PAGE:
NEW YORK—Playwright Neil LaBute gets too involved in his own verbiage in his latest off-Broadway comedy The Money Shot, presented by MCC Theater. His work asks how far a person will go to remain on top of the Hollywood food chain.
A meeting in the Hollywood Hills between two couples may hold the key to reviving two actors’ faltering careers. Steve (Fred Weller), once a major action star, has seen his pictures start to weaken at the box office. He’s also turned 50, though he continually insists he’s only 48, putting him on the wrong end of the age spectrum in youth-obsessed Hollywood.
He was a frequent favorite of the tabloids as he has a couple of ex-wives, various children, and has gone the rehab route more than once. He’s also a misogynist and is currently married to Missy (Gia Crovatin), a 20-something wannabe actress.
Currently Steve is co-starring in an “artistic” film with Karen (Elizabeth Reaser), another star who’s seen her stock go down of late. While she’s kept busy by creating a media empire, she’s also desperate to halt her slide in popularity.
Karen lives with Bev (Callie Thorne), a film editor and someone so politically sensitive that any off-color joke or remark will set her off. Bev also can’t stop correcting people whenever they say something she knows to be wrong. She has never learned the value of tact—something particularly called for in the situation these four people find themselves.
The powers that be on Steve and Karen’s movie want to spice things up by filming the two stars actually having sex. Steve has brought his wife over to Karen and Bev’s home so the two couples can discuss the matter and for Steve and Karen to see how far their respective partners will let them go once the cameras start rolling.
Unfortunately, the specific reason for the four getting together is not clear until 70 minutes into the 105 minute play. The preceding time has been taken up with general sniping—each partner putting down the other—such as when Steve constantly gives Missy backhanded comments about her weight, Karen tells Bev how it was her money that bought their home, or Bev continually corrects Steve’s verbal mistakes.
While some of these exchanges are genuinely funny or nicely expose unresolved issues between the couples, they also get in the way of moving the story forward.
More importantly, none of these characters come off as particularly interesting, and so one doesn’t really care about them. Steve especially seems more a caricature than anything else.
There is also far too much coarse language present, much of it used chiefly for shock value rather than any specific purpose.
LaBute seems to be saying, “What’s good for the goose is good for the gander,” by trying to make Steve and Karen see the situation from Bev and Missy’s point of view.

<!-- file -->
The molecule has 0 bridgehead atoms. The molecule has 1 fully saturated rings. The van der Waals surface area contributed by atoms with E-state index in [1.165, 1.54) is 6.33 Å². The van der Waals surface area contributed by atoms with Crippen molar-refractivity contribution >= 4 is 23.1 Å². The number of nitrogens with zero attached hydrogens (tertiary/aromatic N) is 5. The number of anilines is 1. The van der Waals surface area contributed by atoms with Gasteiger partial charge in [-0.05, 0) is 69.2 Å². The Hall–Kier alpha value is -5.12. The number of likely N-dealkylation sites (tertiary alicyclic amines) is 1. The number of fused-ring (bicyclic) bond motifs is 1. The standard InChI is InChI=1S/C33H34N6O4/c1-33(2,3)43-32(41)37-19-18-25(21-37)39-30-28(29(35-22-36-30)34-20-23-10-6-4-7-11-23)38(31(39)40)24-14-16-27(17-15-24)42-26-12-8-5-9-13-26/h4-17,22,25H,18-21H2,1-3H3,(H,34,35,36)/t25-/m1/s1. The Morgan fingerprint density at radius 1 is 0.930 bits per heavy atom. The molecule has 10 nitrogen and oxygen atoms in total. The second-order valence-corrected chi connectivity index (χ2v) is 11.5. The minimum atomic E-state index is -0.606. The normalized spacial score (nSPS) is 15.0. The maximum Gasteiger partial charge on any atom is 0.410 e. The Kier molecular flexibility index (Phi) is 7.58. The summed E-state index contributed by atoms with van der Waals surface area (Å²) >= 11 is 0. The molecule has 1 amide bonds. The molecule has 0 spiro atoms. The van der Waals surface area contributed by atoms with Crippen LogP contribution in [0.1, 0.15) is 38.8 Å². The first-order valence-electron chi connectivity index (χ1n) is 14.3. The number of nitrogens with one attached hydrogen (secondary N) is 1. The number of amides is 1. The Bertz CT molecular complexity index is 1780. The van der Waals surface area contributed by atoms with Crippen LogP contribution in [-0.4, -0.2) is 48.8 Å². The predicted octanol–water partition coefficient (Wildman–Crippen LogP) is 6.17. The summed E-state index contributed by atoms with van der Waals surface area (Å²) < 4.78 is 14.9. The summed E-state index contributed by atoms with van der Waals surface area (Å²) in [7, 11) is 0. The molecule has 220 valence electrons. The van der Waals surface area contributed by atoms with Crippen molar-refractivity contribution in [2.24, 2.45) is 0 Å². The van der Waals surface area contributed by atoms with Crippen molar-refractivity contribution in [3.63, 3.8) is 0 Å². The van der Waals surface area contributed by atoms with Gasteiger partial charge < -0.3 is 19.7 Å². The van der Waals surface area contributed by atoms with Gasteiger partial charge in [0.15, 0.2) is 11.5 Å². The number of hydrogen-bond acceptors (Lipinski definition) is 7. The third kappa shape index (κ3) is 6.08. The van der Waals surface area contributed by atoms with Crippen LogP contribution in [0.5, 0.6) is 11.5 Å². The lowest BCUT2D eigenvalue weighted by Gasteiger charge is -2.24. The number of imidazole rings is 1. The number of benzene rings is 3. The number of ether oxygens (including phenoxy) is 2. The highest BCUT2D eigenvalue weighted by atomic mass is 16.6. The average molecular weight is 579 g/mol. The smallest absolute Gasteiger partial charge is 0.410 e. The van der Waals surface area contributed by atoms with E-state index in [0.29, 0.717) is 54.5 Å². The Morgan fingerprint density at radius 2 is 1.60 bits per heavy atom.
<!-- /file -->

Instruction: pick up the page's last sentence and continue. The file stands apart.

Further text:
However, he makes the arguments too one-sided, especially when pitting Steve against Bev. Their confrontation culminates in a finale that is not at all believable and only ends up showing how Bev and Missy are just as morally bankrupt as Steve and Karen.
The four actors all do good jobs with their characters. Weller gets in a few hysterical moments as the vapid Steve with his complete surety about things—only to be proved wrong time and again. (Things such as David Crosby’s relationship to Bing Crosby and whether or not Belgium is actually in Europe.)
Reaser is fine as the outwardly restrained and inwardly insecure Karen who must continually one-up everyone in an attempt to keep at the center of the conversation.
Thorne does a good slow burn as Bev when trying to deal with Steve’s inane and sexist comments, as well as the various looks Karen shoots her when she steps over the line of civility.
Crovatin is very good as Missy, who proves to be the most adaptable and realistic character in the play, especially when her character comes to recognizing her potential as an actress. (It would have been nice to see more of the back story of how she and Steve got together in the first place.)
Director Terry Kinney nicely stages the play with some interesting physical action and makes full use of Derek McLane’s impressive set. But his efforts, like those of the actors, are trapped by a script that takes far too long to get where it’s going.
Neither a sharp satire nor a frank look at the lengths people will go in order to remain on top, “The Money Shot” is more miss than hit.
‘The Money Shot’
Lucille Lortel Theatre
121 Christopher Street
Tickets: 212-352-3101 or MCCTheater.org
Running Time: 1 hour, 45 minutes
Closes: Oct. 19
Judd Hollander is the New York correspondent for the London publication The Stage.